Toronto - Day Four (2017)
So today started with me getting up at 6:30am in order to watch my team take a 5-0 beating in a dawn-opening Toronto Sports Bar. But it got better...
Unarguable genius Armando Iannucci's The Death of Stalin premieres here in Toronto, a brilliant satirical send-up of the final day of Stalin’s life and the immediate aftermath of his death, with his cronies portrayed superbly as a bungling pack of sarcastic and self-serving plotters and imbeciles by Simon Russell Beale, Steve Buscemi, Jeffrey Tambor, Michael Palin, Paul Whitehouse and others. An expertly curated cast also includes Andrea Riseborough, Olga Kurylenko, Paddy Considine, Rupert Friend, and Jason Isaacs as a bombastic general with a Lancashire accent who nicks many of the best lines (“I took Germany, so I think I can handle a flesh lump in a waistcoat”, etc.). Based on a French graphic novel, Iannucci’s effectively In The Looped mid-20th century Soviet politics, with well-crafted period, a sophisticated and playful sense of farce and a generous helping of his signature foul-mouthery. I loved how clever it all is, an almost Avid Merrion-like reimagining of historical personalities, events and behaviours that’s absurd in its distortion - but rings truer as a result. The film plays Curzon Cinemas from 20 October - get in the mood for this 5 star satire by reading the Guardian review from here in Toronto.
Today I saw the film I was most excited about, and it didn't disappoint; Downsizing. Alexander Payne’s latest is the dramatic extrapolation of a perfect idea, of an alternative contemporary reality in which science permits humans to shrink to 5” tall to access a range of logical benefits. 'Downsizing' as a concept helps save the planet, reducing the waste and carbon footprint of small people to a fraction; and people who choose to shrink down can liquidate their full-sized world assets and live in a big (dolls?) house and in luxury for far less dough. Matt Damon and Kristen Wiig pay the couple contemplating the procedure. The first part, which sets out the extraordinary world of downsizing, its discovery and the idea, its effect and allure on the world and the process, is beautifully controlled satire - pure Truman Show. The second half freestyles with the narrative and is more screwball by comparison, a journey of unexpected surprises. A genuinely unique experience from a great filmmaker. Read its 5-star Guardian review in advance of its January release in the UK.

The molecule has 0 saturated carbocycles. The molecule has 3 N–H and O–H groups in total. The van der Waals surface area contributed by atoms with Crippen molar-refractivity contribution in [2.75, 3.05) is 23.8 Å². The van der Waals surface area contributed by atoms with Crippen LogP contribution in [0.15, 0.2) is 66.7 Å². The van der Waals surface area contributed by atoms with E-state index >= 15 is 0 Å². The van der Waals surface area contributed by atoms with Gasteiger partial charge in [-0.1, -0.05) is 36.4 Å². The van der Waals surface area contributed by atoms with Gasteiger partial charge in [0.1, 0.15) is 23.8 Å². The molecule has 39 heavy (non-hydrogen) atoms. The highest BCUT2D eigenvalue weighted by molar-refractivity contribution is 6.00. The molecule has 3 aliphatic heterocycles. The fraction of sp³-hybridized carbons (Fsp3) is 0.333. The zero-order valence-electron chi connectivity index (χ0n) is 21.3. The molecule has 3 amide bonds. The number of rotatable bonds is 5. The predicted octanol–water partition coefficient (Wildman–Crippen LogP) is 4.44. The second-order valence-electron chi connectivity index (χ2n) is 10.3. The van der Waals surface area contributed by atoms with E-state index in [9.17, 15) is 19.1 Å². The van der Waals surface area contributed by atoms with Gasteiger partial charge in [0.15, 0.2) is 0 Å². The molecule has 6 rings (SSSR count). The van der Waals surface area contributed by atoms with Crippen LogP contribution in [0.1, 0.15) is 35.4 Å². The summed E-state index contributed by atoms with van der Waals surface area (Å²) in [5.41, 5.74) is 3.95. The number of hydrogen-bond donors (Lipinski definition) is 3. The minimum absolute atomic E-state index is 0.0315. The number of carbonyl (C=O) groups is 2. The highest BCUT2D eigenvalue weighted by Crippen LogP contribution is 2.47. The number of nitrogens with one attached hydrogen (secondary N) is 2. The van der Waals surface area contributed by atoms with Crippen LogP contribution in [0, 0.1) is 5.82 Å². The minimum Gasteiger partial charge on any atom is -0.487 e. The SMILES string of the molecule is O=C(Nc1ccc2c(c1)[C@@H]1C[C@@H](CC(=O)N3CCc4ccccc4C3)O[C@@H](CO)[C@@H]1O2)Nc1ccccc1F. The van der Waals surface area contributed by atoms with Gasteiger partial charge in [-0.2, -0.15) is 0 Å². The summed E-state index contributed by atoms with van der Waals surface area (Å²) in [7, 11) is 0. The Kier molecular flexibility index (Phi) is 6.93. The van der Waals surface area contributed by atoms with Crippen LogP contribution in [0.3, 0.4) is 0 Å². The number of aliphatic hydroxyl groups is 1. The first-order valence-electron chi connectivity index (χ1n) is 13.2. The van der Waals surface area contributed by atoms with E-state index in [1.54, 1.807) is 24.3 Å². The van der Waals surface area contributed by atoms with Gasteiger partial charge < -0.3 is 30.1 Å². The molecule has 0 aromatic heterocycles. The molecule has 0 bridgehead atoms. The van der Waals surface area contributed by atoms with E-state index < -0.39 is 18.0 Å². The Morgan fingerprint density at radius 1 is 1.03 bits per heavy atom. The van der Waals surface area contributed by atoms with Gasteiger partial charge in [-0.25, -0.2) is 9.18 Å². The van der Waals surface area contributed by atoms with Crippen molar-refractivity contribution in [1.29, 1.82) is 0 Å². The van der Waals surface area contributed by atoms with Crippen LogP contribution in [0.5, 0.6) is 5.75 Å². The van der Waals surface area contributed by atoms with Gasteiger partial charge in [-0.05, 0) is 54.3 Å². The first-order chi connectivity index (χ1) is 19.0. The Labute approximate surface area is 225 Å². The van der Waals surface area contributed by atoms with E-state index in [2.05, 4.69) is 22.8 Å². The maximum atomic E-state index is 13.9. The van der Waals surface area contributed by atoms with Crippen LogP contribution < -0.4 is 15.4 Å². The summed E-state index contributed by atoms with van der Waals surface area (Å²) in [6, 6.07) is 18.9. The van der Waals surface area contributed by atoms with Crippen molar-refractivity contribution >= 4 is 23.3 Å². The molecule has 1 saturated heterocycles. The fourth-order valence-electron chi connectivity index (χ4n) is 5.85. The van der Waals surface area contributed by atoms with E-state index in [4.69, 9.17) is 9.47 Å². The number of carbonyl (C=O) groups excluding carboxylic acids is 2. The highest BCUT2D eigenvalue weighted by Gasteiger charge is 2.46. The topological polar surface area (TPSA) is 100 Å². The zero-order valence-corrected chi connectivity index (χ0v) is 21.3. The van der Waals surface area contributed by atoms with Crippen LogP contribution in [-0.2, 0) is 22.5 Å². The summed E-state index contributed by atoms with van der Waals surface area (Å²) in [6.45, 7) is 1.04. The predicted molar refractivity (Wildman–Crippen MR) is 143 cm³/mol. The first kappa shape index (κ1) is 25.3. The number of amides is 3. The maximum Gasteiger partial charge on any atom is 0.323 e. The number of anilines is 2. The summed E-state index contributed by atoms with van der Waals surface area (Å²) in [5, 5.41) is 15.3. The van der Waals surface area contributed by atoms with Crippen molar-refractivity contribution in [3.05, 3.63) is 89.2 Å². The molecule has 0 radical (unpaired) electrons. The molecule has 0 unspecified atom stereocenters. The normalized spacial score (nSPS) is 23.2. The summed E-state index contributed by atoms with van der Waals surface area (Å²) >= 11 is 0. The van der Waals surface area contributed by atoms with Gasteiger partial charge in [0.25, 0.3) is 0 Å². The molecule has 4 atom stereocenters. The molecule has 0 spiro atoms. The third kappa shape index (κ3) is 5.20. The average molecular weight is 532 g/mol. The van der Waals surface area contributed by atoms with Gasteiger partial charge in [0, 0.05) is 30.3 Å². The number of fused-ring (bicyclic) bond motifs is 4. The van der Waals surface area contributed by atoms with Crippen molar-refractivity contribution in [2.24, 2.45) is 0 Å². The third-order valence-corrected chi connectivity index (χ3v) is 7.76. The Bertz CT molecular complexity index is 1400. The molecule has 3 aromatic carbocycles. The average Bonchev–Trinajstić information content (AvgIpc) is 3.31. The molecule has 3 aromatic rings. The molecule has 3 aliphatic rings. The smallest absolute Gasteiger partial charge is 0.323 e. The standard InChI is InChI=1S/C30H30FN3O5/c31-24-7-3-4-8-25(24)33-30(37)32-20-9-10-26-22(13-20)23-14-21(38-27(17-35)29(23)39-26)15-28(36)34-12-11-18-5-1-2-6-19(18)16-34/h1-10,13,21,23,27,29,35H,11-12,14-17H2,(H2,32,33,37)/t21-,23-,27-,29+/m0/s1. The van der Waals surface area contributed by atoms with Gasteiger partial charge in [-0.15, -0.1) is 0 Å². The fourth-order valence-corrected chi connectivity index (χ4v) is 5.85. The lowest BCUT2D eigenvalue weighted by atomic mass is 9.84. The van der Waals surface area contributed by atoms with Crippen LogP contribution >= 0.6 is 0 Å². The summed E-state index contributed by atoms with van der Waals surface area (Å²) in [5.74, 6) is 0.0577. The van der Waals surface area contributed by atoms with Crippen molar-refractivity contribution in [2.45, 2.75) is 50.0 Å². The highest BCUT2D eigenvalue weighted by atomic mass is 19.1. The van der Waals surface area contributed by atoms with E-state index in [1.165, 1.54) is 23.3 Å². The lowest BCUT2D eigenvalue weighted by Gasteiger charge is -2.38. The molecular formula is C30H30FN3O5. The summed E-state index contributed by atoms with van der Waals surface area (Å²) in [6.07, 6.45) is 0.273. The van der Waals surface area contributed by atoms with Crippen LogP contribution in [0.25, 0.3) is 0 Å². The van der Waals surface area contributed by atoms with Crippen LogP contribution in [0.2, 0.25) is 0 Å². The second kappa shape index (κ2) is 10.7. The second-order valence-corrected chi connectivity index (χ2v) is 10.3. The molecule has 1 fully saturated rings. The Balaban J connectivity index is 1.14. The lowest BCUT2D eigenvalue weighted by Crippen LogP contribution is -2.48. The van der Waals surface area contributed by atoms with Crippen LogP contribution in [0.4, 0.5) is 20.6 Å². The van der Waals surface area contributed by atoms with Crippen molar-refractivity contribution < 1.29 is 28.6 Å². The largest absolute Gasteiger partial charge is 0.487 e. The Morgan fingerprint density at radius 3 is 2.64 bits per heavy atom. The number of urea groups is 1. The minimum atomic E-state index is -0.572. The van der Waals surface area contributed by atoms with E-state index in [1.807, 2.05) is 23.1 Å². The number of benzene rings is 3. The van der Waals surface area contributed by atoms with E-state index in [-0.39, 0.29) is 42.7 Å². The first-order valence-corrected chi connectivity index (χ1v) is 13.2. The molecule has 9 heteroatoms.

To complete my hat-trick of world premieres, I'm hitting the back of the net with Molly's Game, legendary screenwriter Aaron Sorkin’s confident first stint behind the career from his own adaptation of ‘poker princess’ Molly Bloom’s autobiography. It stars Jessica Chastain as Molly and Idris Elba as her lawyer. The film is based around her legal defence under indictment by the FBI for running America's richest illegal gambling house, and the life events that brought her there. And it oozes class - a welcome post Star Wars release for us all to enjoy in December. Like in The Social Network, Sorkin’s chatty style permeates through the material (or is it the other way round?), using an approach that is non-linear and at times seeming casual and unstructured, but all the while skilfully pulling you into Molly’s world. In the lead role, Chastain’s masterstroke is to draw out the humanity and vulnerability in the character, while still keeping her strong and defiant within the male dominated world in which she operates.